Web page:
Telling the Weather Story:
Can Canada Manage the Storms Ahead?

Managing the storms ahead with good research

Stormy weather is hitting Canadians hard. Consider the following:

  • In 2005 Toronto saw record damages from flooded basements as sewers backed up from too much rain (cost: $500 million).
  • Go west and they’ll tell you about severe hailstorms damaging crops and denting cars in Calgary in July 2010 (cost: $400 million).
  • And then there was the ice storm in Quebec in 1998. More than 3,000 transmission towers collapsed and millions of people were without power (cost:  $5.4 billion).

In short, severe weather is jeopardizing lives, property and livelihoods. And it isn’t getting better. Losses from natural catastrophes in Canada are rising. Claim payouts from severe weather have doubled every five to ten years since the 1980s.

For years, IBC has played a leadership role in conducting research and developing sound strategies to help Canadians protect themselves [e.g., the Dry House interactive display and iPad app]. Because sound research into severe weather trends is critical, IBC commissioned Dr. Gordon McBean – one of Canada’s foremost climatologists – to research climate trends in Canada. The goal of the research is to understand the role of severe weather in the increasing damages to personal and commercial properties.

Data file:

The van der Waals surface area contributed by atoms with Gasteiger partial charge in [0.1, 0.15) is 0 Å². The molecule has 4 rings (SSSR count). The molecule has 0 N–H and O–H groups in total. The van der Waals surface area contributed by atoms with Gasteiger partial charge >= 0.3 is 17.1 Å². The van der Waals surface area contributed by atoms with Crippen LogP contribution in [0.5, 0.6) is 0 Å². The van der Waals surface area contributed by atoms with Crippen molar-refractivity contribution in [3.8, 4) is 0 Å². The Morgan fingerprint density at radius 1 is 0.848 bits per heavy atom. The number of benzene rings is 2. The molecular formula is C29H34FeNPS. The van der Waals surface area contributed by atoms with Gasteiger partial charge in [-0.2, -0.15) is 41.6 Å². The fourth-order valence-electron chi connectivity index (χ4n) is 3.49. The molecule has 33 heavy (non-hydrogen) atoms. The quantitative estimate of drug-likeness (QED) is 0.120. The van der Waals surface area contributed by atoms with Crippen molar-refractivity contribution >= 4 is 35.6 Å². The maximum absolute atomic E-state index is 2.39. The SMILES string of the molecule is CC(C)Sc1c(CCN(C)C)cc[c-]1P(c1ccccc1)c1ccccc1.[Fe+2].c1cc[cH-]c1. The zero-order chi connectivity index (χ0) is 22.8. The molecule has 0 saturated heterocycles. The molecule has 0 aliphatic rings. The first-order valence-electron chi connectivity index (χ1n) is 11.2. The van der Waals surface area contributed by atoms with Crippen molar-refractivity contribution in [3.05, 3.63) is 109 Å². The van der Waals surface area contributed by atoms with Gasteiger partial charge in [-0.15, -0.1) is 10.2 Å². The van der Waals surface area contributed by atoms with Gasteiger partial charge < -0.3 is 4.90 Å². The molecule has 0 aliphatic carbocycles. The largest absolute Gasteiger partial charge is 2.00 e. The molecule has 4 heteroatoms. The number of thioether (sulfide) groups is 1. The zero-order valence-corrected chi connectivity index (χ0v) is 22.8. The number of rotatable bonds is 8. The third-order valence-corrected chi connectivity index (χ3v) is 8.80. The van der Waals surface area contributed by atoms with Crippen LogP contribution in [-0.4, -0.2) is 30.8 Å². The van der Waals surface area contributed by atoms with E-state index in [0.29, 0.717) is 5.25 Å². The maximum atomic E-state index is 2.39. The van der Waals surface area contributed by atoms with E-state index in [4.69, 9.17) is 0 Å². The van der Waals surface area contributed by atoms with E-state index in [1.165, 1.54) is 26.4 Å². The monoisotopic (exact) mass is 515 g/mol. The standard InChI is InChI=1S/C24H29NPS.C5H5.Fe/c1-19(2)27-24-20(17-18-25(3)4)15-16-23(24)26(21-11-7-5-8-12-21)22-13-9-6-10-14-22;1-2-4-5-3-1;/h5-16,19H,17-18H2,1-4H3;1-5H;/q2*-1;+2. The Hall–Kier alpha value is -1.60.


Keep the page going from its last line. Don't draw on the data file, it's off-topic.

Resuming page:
This research will help IBC work with Canadians to manage the stormy weather ahead.

Note: Dr. Gordon McBean was a lead author and review editor for the Intergovernmental Panel on Climate Change (IPCC). The IPCC was awarded the Nobel Peace Prize in 2007. He is currently a professor at the University of Western Ontario where he teaches courses on Environmental Policy and Environmental Hazards.

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